How to Write a Malcolm Gladwell Book

Have you ever wanted to make millions by putting words on paper? Are you not terribly interested in research or footnotes? You could be the next Gladwell if you follow these steps.

1) Think of a single word. Something exciting.

How about “ZAP” ?

2) Think of an overwrought way to define something important about success.

I’m going to go with “Having an idea that might be good.”

3) Write a book called “Chicken Soup for the Businessman’s Soul”

This book contains stories about a bunch of people who ran businesses and were successful. It doesn’t matter how they did it or why. It doesn’t matter where you got the story or how accurately you portray it.

4) Now, change the title of that book to “ZAP.”

Remember, no self-respecting businessman would buy “Chicken Soup for the Businessman’s Soul.” That’s for softhearted wusses, and not enlightened hard-ass fact-seekers like your average self-conceived businessman. But “Zap” on an abstract background looks pretty serious.

5) Give it a subtitle that expresses (2) as if it’s a Newtonian principle.

I’m gonna go with “Zap: The emerging science of how successful entrepreneurs innovate.”

6) Go through all your chicken soup stories and put a reference to “Zap” at the beginning and end.

For example, let’s say we’re talking about Jeff Bezos. Simply start the section with “Jeff Bezos was headed for a life of run-of-the-mill middle class success. Then he was Zapped.” Then, at the end, say “Bezos wasn’t just clever. He was Zapped.”

Now your chicken soup stories are magically transmuted from anecdotes to data. Colloquially, they are said to be “Gladwelled.”

7) Make a listing of what businessmen can do to get the verb form of the book’s title to happen to them.

Here, you’ll need things like – have connections, have education, work hard, and experience good luck. However, these are all obvious or are things you can’t manually adjust. So change them to things like “find a connector,” or “be a fact synthesizer.”

8) Never encounter the word “counterfactual” or you may suffer a crisis of self image.

Remember the old joke among social scientists – “Predict the future? It’s hard enough to predict the past!” However, those social scientists haven’t realized that it’s easy to predict the past as long as you’re talking about one story at a time.


If you follow all these steps, friends, you too… could be Zapped ™.

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49 Responses to How to Write a Malcolm Gladwell Book

  1. Daniel Solis says:

    Please imagine the slowest, Orwelliest animated .gif here.




  2. Katie says:

    I was once forced to read a Gladwell book in college. The teacher LOVED him, and thought it was so awesomely done. We then had to write a ‘review’ of it.

    I wrote the most scathing bit of prose I’ve ever written. I say this as a woman that has a child with an IEP, has gone through a divorce, and was once told that she had to flirt with the sys admin to get him to do what she wanted. I could have smeared feces on a piece of a paper, lit it on fire, and it would have been more neutral than that review.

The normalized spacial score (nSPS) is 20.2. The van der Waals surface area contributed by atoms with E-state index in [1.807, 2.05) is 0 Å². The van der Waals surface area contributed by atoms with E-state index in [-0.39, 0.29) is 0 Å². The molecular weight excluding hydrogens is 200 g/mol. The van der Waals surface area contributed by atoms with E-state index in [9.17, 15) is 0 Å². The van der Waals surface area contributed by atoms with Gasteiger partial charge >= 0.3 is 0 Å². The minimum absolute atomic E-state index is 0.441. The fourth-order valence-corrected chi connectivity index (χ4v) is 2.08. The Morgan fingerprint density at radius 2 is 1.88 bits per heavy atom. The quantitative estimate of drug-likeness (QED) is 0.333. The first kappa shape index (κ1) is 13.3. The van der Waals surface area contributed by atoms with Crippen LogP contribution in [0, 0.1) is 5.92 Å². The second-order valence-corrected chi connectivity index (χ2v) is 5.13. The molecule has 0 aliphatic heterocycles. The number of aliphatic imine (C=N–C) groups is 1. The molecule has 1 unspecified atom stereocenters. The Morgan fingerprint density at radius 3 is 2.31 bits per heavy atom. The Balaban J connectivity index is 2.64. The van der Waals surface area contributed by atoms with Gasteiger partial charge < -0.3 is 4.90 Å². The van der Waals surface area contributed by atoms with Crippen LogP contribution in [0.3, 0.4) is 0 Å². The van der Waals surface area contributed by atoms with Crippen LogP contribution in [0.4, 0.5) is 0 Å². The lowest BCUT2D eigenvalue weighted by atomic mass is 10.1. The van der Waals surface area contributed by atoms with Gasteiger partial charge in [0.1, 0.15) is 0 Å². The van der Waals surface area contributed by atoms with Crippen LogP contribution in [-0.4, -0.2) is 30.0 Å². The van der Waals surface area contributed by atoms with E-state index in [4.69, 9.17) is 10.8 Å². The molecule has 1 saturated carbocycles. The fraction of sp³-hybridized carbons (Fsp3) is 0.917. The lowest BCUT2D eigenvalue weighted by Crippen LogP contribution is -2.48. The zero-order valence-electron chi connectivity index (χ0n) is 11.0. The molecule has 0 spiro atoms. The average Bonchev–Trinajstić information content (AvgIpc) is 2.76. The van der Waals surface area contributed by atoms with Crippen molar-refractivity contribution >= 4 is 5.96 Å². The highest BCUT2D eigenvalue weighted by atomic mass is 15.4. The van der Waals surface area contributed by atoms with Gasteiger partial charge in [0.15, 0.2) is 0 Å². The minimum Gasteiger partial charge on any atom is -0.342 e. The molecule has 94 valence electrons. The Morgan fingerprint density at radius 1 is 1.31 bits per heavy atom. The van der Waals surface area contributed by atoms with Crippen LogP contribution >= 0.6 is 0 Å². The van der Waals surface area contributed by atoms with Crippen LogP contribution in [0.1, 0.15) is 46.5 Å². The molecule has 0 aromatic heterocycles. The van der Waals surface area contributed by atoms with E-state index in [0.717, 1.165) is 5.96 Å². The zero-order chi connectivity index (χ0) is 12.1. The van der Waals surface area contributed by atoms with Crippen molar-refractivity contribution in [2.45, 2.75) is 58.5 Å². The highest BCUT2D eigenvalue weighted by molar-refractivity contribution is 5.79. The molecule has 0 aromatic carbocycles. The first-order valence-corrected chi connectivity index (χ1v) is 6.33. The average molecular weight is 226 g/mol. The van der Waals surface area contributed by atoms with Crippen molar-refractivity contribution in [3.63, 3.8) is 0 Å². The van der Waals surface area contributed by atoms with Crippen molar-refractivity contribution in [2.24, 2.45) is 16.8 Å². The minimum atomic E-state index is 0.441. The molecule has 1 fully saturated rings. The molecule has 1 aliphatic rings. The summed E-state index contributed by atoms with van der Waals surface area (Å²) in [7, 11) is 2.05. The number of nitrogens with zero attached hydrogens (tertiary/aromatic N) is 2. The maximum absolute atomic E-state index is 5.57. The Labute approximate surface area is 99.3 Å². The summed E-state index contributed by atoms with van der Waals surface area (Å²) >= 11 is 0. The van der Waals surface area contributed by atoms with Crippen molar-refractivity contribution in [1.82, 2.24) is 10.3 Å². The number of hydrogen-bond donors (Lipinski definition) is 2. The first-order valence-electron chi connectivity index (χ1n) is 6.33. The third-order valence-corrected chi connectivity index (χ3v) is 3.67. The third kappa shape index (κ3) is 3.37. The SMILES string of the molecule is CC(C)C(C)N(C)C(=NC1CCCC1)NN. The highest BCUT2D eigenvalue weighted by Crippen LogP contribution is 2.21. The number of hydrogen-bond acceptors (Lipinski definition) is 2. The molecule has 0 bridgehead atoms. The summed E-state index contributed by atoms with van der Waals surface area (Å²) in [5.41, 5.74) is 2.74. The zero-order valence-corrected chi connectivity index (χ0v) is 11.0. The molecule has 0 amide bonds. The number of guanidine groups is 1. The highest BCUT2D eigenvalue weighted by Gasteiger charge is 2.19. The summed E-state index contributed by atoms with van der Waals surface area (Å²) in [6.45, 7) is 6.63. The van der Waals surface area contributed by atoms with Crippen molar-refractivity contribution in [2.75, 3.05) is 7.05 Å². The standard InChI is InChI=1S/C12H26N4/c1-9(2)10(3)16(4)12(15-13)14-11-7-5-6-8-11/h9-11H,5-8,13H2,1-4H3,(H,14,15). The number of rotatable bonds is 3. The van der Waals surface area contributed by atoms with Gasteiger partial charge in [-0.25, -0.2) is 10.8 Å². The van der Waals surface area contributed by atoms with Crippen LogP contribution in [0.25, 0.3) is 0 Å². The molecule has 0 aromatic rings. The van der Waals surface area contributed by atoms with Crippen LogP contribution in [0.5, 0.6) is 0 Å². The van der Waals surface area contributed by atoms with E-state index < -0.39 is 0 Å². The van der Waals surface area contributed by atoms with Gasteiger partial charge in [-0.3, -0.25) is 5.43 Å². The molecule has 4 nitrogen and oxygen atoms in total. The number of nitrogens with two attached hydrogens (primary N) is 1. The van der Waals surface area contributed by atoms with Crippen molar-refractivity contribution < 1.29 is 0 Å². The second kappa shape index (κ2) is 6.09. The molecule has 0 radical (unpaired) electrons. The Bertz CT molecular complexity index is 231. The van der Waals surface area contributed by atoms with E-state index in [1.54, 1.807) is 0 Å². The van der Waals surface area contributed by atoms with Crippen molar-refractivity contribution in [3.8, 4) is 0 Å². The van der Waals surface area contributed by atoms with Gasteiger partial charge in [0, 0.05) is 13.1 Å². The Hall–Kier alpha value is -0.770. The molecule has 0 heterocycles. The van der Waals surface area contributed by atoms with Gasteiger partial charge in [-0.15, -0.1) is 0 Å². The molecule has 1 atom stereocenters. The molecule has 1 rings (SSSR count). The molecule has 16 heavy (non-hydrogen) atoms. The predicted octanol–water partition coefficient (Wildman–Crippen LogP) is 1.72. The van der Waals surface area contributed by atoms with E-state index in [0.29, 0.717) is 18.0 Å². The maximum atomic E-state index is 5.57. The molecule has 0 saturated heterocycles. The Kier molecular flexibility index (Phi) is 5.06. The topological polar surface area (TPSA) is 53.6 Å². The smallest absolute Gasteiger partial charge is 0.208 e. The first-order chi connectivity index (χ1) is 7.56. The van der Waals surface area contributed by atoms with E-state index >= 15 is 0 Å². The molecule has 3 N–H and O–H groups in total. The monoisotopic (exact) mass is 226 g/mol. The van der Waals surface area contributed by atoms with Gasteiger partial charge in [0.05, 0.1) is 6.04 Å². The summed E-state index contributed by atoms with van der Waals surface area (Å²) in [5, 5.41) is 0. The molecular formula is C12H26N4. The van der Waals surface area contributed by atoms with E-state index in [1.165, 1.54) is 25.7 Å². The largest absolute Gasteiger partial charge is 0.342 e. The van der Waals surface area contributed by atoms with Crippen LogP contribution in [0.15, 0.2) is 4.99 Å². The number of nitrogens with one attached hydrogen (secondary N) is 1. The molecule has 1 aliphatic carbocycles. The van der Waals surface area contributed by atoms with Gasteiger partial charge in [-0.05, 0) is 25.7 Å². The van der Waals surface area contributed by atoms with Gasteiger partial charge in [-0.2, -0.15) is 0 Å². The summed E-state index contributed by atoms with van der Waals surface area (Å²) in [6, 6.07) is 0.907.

The teacher was stunned, but I must have swayed her. She never taught him in her class again.

  3. DocStocks says:

    Excellent! Glad I never wasted a penny on one of this douche’s books, despite all the hype. Here’s a nice piece outlining what a scumbag he is:

  4. Mark e. says:

    Thanx a bunch, you just ruined all things Gladwell for me. :-( Please don’t do a “how to do a SMBC cartoon”, that would just be more than I could take.

  5. pascal says:

    oh no! How can I ever enjoy his TED-talk about pasta sauce again, it’ll feel even more like its own satire now!

  6. Counterfactual?
    Isn’t the first rule of selling snake-oil is never have self-doubt of any kind?

  7. Barb Darrow says:

    This is awesome. You should take on Tom Friedman next. (views are my own not my employer’s)

  8. Ben Atkin says:

    Another thing: add irrelevant but charming details when introducing people. Don’t worry if you get repetitive. Be sure to include the term “salt-and-pepper beard” once in a while.

  9. Jerkface says:

    Wow this sounds incredibly easy. So where is your Zap?

  10. Mal says:

    Ha, excellent!

    I’ll stick to reading blog posts instead. They’re basically Gladwell articles but shorter, unedited, lacking citations, and don’t cost me anything.

  11. Jono says:

    This could also be titled “How to write a Seth Godin book.”

    • Rags Srinivasan says:

      Like zapped he has his own words like – remarkable, purple cow, lynchpin
      As in, it is not enough for your product to be good, it needs to be remarkable.
      Ask what is remarkable you will hear – worthy of being remarked on. That is remarkable products are remarkable

  12. AMB says:


    My personal favorite:

    “The Tripping Point: How Psychoactive Substances Created a … Wait, I Can’t Feel My Face, Bro”